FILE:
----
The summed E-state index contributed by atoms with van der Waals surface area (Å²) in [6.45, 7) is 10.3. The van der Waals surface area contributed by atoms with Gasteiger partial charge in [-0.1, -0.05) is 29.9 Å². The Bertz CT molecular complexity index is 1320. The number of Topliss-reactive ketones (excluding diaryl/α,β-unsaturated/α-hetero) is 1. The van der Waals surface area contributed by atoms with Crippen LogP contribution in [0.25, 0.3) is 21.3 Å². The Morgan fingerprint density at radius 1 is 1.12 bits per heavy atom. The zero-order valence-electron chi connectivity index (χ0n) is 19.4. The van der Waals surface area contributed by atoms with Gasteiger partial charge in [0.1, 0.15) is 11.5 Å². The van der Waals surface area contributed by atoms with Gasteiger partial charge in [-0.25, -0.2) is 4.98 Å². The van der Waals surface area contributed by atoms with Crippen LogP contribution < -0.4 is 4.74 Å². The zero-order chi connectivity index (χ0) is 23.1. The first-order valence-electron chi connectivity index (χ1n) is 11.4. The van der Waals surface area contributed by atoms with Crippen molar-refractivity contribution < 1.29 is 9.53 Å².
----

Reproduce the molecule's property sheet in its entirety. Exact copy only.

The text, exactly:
The summed E-state index contributed by atoms with van der Waals surface area (Å²) in [6.45, 7) is 10.3. The van der Waals surface area contributed by atoms with Gasteiger partial charge in [-0.1, -0.05) is 29.9 Å². The Bertz CT molecular complexity index is 1320. The number of Topliss-reactive ketones (excluding diaryl/α,β-unsaturated/α-hetero) is 1. The van der Waals surface area contributed by atoms with Crippen LogP contribution in [0.25, 0.3) is 21.3 Å². The Morgan fingerprint density at radius 1 is 1.12 bits per heavy atom. The zero-order valence-electron chi connectivity index (χ0n) is 19.4. The van der Waals surface area contributed by atoms with Gasteiger partial charge in [0.1, 0.15) is 11.5 Å². The van der Waals surface area contributed by atoms with Gasteiger partial charge in [-0.25, -0.2) is 4.98 Å². The van der Waals surface area contributed by atoms with Crippen LogP contribution < -0.4 is 4.74 Å². The zero-order chi connectivity index (χ0) is 23.1. The first-order valence-electron chi connectivity index (χ1n) is 11.4. The van der Waals surface area contributed by atoms with Crippen molar-refractivity contribution < 1.29 is 9.53 Å².